SonoSite pins hopes on Plus ultrasound systems

May 9, 2001

SonoSite unveiled SonoSite Plus and SonoHeart Plus on April 19, amid sobering news of the company’s financial state.The new versions of handheld ultrasound scanner SonoSite 180 and SonoHeart received FDA clearance in February and are expected to

SonoSite unveiled SonoSite Plus and SonoHeart Plus on April 19, amid sobering news of the company’s financial state.

The new versions of handheld ultrasound scanner SonoSite 180 and SonoHeart received FDA clearance in February and are expected to begin shipping in May. They offer several features usually found only on cart-based systems, including pulsed-wave Doppler and tissue harmonic imaging. The SonoHeart Plus, which is optimized for echocardiography, also offers an ECG capability and M-mode. The all-digital, hand-carried systems weigh 5.4 pounds and cost between $14,000 and $25,000, said Jens Quistgaard, chief product and marketing officer for the Bothell, WA, company.

“When you put pulsed-wave Doppler on the product, it increases the potential for reimbursement worldwide,” Quistgaard said.

The enhanced products were released the same day as results for the first quarter, ending March 31, which showed a net loss of $6.7 million, more than double the $3.2 million net loss reported in the fourth quarter of 2000. Revenue was up slightly compared with the previous year’s quarter, $8.2 million versus $8 million.

The company called the simultaneous announcements coincidental. Quistgaard said, however, that SonoSite Plus and SonoHeart Plus must succeed commercially if the company is to meet its ambitious goals for the coming year.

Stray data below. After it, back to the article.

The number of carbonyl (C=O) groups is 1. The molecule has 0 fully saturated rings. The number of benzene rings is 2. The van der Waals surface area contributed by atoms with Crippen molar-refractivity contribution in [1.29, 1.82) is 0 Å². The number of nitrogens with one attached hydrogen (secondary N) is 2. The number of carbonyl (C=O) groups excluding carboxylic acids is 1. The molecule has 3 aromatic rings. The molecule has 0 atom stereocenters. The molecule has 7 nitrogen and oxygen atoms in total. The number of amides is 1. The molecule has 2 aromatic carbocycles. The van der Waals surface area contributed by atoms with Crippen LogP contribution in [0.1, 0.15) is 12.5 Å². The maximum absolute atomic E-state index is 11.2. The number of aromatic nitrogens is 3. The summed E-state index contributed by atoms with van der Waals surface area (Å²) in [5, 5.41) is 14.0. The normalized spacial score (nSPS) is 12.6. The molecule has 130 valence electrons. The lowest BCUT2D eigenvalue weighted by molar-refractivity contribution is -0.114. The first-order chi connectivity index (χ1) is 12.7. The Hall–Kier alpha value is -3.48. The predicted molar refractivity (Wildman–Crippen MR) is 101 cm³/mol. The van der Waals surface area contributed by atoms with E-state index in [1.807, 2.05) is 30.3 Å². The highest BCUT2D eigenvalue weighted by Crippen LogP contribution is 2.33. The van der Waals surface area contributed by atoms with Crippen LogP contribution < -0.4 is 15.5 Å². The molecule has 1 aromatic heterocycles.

“We’re projecting profitability in 2002,” he said.

To achieve this goal, SonoSite has sharply curtailed its dependence on distributors, opting last year to use an in-house sales force (SCAN 3/28/01). In this context, the numbers may indeed be better than they seem. Revenue reported in the first quarter of 2000 was mostly dealer- stock orders, whereas this year’s Q1 results were virtually all end-customer sales. Also encouraging is an apparent acceleration in sales. The company reported bookings exceeding $9 million in Q1, 2001.

The addition of pulsed-wave Doppler should drive sales further, as its absence had limited the diagnostic value of the earlier unit. SonoSite products are now on an even footing with much more expensive systems, according to Quistgaard.

“There’s nothing you see on a big system that affects diagnosis that you don’t see on ours,” he said. “We can go up against systems that cost well over $100,000, and very much hold our own-if not beat them.”

Giving the SonoSite products an edge are their portability and affordability, which could be decisive factors in purchasing if the country’s economic downturn continues, Quistgaard said. Although no sales projections have been developed, SonoSite believes the market opportunity for the two products is about $250 million.

SonoSite strategy has changed over the two years since the company, which was spun off from ATL, began marketing the hand-

carried devices. Initially, the SonoSite products were expected to revolutionize the practice of medicine, competing with stethoscopes as one of the ubiquitous products in a general practitioner’s office. A company survey shows that 74% of its customer base had not used ultrasound previously.

Increasingly, however, the company is repackaging the miniature scanner as an adjunct to existing ultrasound products. A primary sales target is the physician who uses diagnostic ultrasound regularly, such as Dr. Greggory R. DeVore, an obstetrician at the Fetal Diagnostic Center in Pasadena, CA, who uses high-performance systems in his office. DeVore began using a hand-carried SonoSite system for exams in the field.

“Often, as we go to hospitals and consult, the machines that we find there are antiquated,” he said. “SonoSite gives us all the features of a large machine in an environment where there isn’t a large machine. Portability is an important issue for us.”